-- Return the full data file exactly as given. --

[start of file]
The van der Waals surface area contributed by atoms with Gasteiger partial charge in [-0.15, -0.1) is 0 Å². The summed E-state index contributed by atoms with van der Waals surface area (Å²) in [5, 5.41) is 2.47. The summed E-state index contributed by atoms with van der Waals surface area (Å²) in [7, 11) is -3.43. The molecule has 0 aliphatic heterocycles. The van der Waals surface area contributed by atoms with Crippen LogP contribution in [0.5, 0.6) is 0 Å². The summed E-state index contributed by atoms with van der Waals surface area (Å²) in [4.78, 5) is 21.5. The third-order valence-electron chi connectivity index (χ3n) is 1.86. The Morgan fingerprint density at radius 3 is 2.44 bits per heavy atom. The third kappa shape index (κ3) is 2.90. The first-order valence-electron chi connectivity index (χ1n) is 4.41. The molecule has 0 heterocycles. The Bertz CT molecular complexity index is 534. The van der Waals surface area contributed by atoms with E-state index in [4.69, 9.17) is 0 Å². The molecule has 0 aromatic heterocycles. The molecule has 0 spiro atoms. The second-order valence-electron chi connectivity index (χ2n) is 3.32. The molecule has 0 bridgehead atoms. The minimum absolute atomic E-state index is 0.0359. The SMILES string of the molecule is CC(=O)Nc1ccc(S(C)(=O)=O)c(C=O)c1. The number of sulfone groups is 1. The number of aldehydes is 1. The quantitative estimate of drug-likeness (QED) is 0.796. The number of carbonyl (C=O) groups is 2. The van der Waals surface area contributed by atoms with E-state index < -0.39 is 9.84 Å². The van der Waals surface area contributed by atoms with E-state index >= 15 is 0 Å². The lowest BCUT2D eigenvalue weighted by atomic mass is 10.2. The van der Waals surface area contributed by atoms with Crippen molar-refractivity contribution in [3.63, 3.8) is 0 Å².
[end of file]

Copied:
The van der Waals surface area contributed by atoms with Gasteiger partial charge in [-0.15, -0.1) is 0 Å². The summed E-state index contributed by atoms with van der Waals surface area (Å²) in [5, 5.41) is 2.47. The summed E-state index contributed by atoms with van der Waals surface area (Å²) in [7, 11) is -3.43. The molecule has 0 aliphatic heterocycles. The van der Waals surface area contributed by atoms with Crippen LogP contribution in [0.5, 0.6) is 0 Å². The summed E-state index contributed by atoms with van der Waals surface area (Å²) in [4.78, 5) is 21.5. The third-order valence-electron chi connectivity index (χ3n) is 1.86. The Morgan fingerprint density at radius 3 is 2.44 bits per heavy atom. The third kappa shape index (κ3) is 2.90. The first-order valence-electron chi connectivity index (χ1n) is 4.41. The molecule has 0 heterocycles. The Bertz CT molecular complexity index is 534. The van der Waals surface area contributed by atoms with E-state index in [4.69, 9.17) is 0 Å². The molecule has 0 aromatic heterocycles. The molecule has 0 spiro atoms. The second-order valence-electron chi connectivity index (χ2n) is 3.32. The molecule has 0 bridgehead atoms. The minimum absolute atomic E-state index is 0.0359. The SMILES string of the molecule is CC(=O)Nc1ccc(S(C)(=O)=O)c(C=O)c1. The number of sulfone groups is 1. The number of aldehydes is 1. The quantitative estimate of drug-likeness (QED) is 0.796. The number of carbonyl (C=O) groups is 2. The van der Waals surface area contributed by atoms with E-state index < -0.39 is 9.84 Å². The van der Waals surface area contributed by atoms with E-state index >= 15 is 0 Å². The lowest BCUT2D eigenvalue weighted by atomic mass is 10.2. The van der Waals surface area contributed by atoms with Crippen molar-refractivity contribution in [3.63, 3.8) is 0 Å².